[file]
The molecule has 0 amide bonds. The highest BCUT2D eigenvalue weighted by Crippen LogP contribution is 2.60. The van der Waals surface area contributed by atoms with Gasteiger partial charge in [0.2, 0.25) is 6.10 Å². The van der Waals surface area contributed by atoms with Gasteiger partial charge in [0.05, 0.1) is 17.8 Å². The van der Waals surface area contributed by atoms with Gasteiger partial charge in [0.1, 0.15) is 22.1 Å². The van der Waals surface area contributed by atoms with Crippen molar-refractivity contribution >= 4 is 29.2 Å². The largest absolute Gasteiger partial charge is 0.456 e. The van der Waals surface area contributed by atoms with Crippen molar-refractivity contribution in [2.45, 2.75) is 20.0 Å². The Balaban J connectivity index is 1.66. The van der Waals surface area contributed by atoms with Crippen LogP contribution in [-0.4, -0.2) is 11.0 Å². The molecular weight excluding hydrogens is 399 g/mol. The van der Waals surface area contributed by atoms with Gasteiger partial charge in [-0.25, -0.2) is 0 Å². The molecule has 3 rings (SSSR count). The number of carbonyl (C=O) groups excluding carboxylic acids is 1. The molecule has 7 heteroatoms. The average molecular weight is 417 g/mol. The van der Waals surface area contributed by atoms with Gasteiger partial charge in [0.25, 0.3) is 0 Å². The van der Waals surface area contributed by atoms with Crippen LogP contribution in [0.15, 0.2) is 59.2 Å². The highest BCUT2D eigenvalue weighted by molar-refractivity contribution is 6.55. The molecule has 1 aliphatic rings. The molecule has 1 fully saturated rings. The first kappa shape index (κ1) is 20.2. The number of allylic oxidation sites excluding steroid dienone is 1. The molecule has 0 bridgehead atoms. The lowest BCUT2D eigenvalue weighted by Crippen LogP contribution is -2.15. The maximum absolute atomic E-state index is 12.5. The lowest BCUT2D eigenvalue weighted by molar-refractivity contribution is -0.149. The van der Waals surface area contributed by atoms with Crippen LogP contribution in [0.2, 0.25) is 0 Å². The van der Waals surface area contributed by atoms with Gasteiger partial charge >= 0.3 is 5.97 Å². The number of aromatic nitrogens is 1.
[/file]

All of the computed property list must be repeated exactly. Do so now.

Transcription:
The molecule has 0 amide bonds. The highest BCUT2D eigenvalue weighted by Crippen LogP contribution is 2.60. The van der Waals surface area contributed by atoms with Gasteiger partial charge in [0.2, 0.25) is 6.10 Å². The van der Waals surface area contributed by atoms with Gasteiger partial charge in [0.05, 0.1) is 17.8 Å². The van der Waals surface area contributed by atoms with Gasteiger partial charge in [0.1, 0.15) is 22.1 Å². The van der Waals surface area contributed by atoms with Crippen molar-refractivity contribution >= 4 is 29.2 Å². The largest absolute Gasteiger partial charge is 0.456 e. The van der Waals surface area contributed by atoms with Crippen molar-refractivity contribution in [2.45, 2.75) is 20.0 Å². The Balaban J connectivity index is 1.66. The van der Waals surface area contributed by atoms with Crippen LogP contribution in [-0.4, -0.2) is 11.0 Å². The molecular weight excluding hydrogens is 399 g/mol. The van der Waals surface area contributed by atoms with Gasteiger partial charge in [-0.25, -0.2) is 0 Å². The molecule has 3 rings (SSSR count). The number of carbonyl (C=O) groups excluding carboxylic acids is 1. The molecule has 7 heteroatoms. The average molecular weight is 417 g/mol. The van der Waals surface area contributed by atoms with Gasteiger partial charge in [0.25, 0.3) is 0 Å². The van der Waals surface area contributed by atoms with Crippen LogP contribution in [0.15, 0.2) is 59.2 Å². The highest BCUT2D eigenvalue weighted by molar-refractivity contribution is 6.55. The molecule has 1 aliphatic rings. The molecule has 1 fully saturated rings. The first kappa shape index (κ1) is 20.2. The number of allylic oxidation sites excluding steroid dienone is 1. The molecule has 0 bridgehead atoms. The lowest BCUT2D eigenvalue weighted by Crippen LogP contribution is -2.15. The maximum absolute atomic E-state index is 12.5. The lowest BCUT2D eigenvalue weighted by molar-refractivity contribution is -0.149. The van der Waals surface area contributed by atoms with Crippen LogP contribution in [0.2, 0.25) is 0 Å². The van der Waals surface area contributed by atoms with Gasteiger partial charge >= 0.3 is 5.97 Å². The number of aromatic nitrogens is 1.